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ISSN: 2155-9538
Journal of Bioengineering & Biomedical Science

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Editorial Policies that Encourage Plagiarism of Non-Peer-Reviewed Publications

John L Williams*

Department of Biomedical Engineering, Herff College of Engineering, University of Memphis, Memphis, USA

*Corresponding Author:
John L Williams
Department of Biomedical Engineering
Herff College of Engineering
University of Memphis, Memphis, USA
Tel: +1 901 678 5485
Fax: +1 901 678 281
E-mail: [email protected]

Received Date: May 23, 2013; Accepted Date: May 24, 2013; Published Date: May 25, 2013

Citation: Williams JL (2013) Editorial Policies that Encourage Plagiarism of Non-Peer-Reviewed Publications. J Bioeng Biomed Sci 3: e115. doi: 10.4172/2155-9538.1000e115

Copyright: © 2013 Williams JL. This is an open-access article distributed under the terms of the Creative Commons Attribution License, which permits unrestricted use, distribution, and reproduction in any medium, provided the original author and source are credited.

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Letter to the Editor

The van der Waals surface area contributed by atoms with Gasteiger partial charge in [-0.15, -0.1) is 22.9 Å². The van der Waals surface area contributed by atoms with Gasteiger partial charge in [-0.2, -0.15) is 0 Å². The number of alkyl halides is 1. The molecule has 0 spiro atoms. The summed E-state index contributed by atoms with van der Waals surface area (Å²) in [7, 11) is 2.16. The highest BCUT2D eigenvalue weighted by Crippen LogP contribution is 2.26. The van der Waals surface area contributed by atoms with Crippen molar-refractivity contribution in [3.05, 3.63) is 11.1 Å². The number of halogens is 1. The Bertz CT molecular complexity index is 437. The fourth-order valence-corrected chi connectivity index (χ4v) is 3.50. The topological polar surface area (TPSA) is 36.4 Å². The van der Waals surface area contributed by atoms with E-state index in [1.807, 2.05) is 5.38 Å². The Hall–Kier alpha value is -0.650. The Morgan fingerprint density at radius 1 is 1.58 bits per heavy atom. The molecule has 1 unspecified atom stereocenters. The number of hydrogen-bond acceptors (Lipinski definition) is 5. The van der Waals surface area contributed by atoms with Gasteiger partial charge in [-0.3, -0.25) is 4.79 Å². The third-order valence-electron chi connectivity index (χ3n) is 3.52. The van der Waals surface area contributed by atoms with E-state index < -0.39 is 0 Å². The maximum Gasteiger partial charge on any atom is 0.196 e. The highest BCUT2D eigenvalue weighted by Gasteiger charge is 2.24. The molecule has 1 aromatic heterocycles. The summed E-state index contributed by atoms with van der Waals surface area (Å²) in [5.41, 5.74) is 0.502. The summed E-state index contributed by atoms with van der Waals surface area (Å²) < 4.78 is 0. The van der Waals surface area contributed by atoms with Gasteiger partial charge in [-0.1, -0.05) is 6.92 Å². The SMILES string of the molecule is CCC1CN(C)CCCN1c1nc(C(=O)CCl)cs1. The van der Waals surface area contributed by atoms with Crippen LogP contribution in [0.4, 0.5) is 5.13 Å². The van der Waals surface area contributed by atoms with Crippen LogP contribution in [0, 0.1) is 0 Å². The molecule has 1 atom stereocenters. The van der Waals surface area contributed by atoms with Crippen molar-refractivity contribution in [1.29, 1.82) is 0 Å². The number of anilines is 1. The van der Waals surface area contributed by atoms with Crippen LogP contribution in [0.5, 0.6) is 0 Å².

A recent paper appearing in a highly regarded print journal omitted any citations to relevant conference papers and patent applications that had been published three years prior by other authors. The paper in question lays claim to originating a hypothesis and making new discoveries when in fact, their hypothesis had already been substantiated by prior computational work and design analysis which had been presented in prior conferences and published in 1000-1500 word length abstracts.

The value of the paper in question is that it provides experimental confirmation of previously established concepts. The accepted practice in science and scholarly endeavors would be to properly acknowledge and cite the authors who originated the basis for their study. However, this was not the case and the authors merely thank those who made the original discoveries for “motivating” their study. To be clear, this was not a case of inadvertent plagiarism and since in this case the authors were well aware of the prior ideas and discoveries it is a particularly egregious disregard of accepted standards when these ideas are presented as their own without giving credit to the original contributors through the scholarly use of citation.